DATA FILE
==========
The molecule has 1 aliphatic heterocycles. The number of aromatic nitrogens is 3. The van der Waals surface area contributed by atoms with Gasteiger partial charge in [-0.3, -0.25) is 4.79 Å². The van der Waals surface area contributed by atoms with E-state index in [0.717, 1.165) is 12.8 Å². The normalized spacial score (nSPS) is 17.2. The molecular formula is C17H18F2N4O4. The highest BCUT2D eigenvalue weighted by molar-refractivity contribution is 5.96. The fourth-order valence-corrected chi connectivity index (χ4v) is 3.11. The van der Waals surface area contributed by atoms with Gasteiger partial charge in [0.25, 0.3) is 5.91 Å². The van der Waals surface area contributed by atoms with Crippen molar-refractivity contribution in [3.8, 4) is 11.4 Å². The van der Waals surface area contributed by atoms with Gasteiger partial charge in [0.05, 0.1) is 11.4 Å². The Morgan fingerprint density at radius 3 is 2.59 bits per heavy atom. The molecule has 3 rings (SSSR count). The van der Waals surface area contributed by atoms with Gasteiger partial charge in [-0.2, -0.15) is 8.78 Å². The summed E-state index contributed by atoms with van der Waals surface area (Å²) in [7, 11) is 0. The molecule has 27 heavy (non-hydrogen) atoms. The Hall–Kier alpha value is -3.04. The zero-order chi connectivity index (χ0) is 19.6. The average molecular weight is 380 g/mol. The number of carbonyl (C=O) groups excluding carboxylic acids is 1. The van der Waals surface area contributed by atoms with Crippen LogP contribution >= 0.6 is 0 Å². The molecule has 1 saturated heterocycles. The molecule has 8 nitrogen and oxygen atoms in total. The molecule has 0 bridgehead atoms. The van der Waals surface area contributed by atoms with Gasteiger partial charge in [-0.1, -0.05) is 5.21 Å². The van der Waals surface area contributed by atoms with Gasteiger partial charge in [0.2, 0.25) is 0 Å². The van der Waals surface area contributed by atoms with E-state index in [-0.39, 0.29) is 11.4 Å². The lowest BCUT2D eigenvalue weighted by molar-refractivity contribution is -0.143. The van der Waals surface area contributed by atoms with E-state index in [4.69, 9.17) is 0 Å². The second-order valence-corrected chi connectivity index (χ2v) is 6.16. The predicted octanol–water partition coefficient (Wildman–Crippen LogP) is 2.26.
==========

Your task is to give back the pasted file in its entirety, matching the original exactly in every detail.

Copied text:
The molecule has 1 aliphatic heterocycles. The number of aromatic nitrogens is 3. The van der Waals surface area contributed by atoms with Gasteiger partial charge in [-0.3, -0.25) is 4.79 Å². The van der Waals surface area contributed by atoms with E-state index in [0.717, 1.165) is 12.8 Å². The normalized spacial score (nSPS) is 17.2. The molecular formula is C17H18F2N4O4. The highest BCUT2D eigenvalue weighted by molar-refractivity contribution is 5.96. The fourth-order valence-corrected chi connectivity index (χ4v) is 3.11. The van der Waals surface area contributed by atoms with Gasteiger partial charge in [0.25, 0.3) is 5.91 Å². The van der Waals surface area contributed by atoms with Crippen molar-refractivity contribution in [3.8, 4) is 11.4 Å². The van der Waals surface area contributed by atoms with Gasteiger partial charge in [0.05, 0.1) is 11.4 Å². The Morgan fingerprint density at radius 3 is 2.59 bits per heavy atom. The molecule has 3 rings (SSSR count). The van der Waals surface area contributed by atoms with Gasteiger partial charge in [-0.2, -0.15) is 8.78 Å². The summed E-state index contributed by atoms with van der Waals surface area (Å²) in [7, 11) is 0. The molecule has 27 heavy (non-hydrogen) atoms. The Hall–Kier alpha value is -3.04. The zero-order chi connectivity index (χ0) is 19.6. The average molecular weight is 380 g/mol. The number of carbonyl (C=O) groups excluding carboxylic acids is 1. The van der Waals surface area contributed by atoms with Crippen LogP contribution >= 0.6 is 0 Å². The molecule has 1 saturated heterocycles. The molecule has 8 nitrogen and oxygen atoms in total. The molecule has 0 bridgehead atoms. The van der Waals surface area contributed by atoms with Gasteiger partial charge in [-0.1, -0.05) is 5.21 Å². The van der Waals surface area contributed by atoms with Gasteiger partial charge in [0.2, 0.25) is 0 Å². The van der Waals surface area contributed by atoms with E-state index in [-0.39, 0.29) is 11.4 Å². The lowest BCUT2D eigenvalue weighted by molar-refractivity contribution is -0.143. The van der Waals surface area contributed by atoms with E-state index in [4.69, 9.17) is 0 Å². The second-order valence-corrected chi connectivity index (χ2v) is 6.16. The predicted octanol–water partition coefficient (Wildman–Crippen LogP) is 2.26.